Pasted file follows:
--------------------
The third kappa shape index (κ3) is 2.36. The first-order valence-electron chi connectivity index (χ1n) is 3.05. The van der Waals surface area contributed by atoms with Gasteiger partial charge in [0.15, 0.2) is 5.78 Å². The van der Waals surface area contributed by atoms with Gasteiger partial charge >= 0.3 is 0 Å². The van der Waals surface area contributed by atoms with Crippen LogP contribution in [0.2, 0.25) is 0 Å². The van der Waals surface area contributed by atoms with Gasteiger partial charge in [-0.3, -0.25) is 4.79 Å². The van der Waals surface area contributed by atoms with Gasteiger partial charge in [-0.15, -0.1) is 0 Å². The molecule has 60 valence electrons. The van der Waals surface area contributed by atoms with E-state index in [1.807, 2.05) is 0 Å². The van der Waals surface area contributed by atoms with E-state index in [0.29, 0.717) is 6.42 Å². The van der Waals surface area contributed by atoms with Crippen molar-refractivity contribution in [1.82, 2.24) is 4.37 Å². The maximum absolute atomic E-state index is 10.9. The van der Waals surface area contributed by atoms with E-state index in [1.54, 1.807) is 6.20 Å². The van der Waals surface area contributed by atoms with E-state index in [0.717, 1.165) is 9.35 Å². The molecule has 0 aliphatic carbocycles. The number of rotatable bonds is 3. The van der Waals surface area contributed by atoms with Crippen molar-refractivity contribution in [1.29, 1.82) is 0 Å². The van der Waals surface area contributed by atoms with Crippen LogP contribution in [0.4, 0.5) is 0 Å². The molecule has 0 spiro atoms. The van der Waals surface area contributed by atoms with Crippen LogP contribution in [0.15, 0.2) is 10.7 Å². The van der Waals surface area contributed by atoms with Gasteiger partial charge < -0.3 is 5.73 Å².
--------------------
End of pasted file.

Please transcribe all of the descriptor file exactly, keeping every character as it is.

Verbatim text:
The third kappa shape index (κ3) is 2.36. The first-order valence-electron chi connectivity index (χ1n) is 3.05. The van der Waals surface area contributed by atoms with Gasteiger partial charge in [0.15, 0.2) is 5.78 Å². The van der Waals surface area contributed by atoms with Gasteiger partial charge >= 0.3 is 0 Å². The van der Waals surface area contributed by atoms with Crippen LogP contribution in [0.2, 0.25) is 0 Å². The van der Waals surface area contributed by atoms with Gasteiger partial charge in [-0.3, -0.25) is 4.79 Å². The van der Waals surface area contributed by atoms with Gasteiger partial charge in [-0.15, -0.1) is 0 Å². The molecule has 60 valence electrons. The van der Waals surface area contributed by atoms with E-state index in [1.807, 2.05) is 0 Å². The van der Waals surface area contributed by atoms with E-state index in [0.29, 0.717) is 6.42 Å². The van der Waals surface area contributed by atoms with Crippen molar-refractivity contribution in [1.82, 2.24) is 4.37 Å². The maximum absolute atomic E-state index is 10.9. The van der Waals surface area contributed by atoms with E-state index in [1.54, 1.807) is 6.20 Å². The van der Waals surface area contributed by atoms with E-state index in [0.717, 1.165) is 9.35 Å². The molecule has 0 aliphatic carbocycles. The number of rotatable bonds is 3. The van der Waals surface area contributed by atoms with Crippen molar-refractivity contribution in [1.29, 1.82) is 0 Å². The van der Waals surface area contributed by atoms with Crippen LogP contribution in [0.4, 0.5) is 0 Å². The molecule has 0 spiro atoms. The van der Waals surface area contributed by atoms with Crippen LogP contribution in [0.15, 0.2) is 10.7 Å². The van der Waals surface area contributed by atoms with Gasteiger partial charge < -0.3 is 5.73 Å².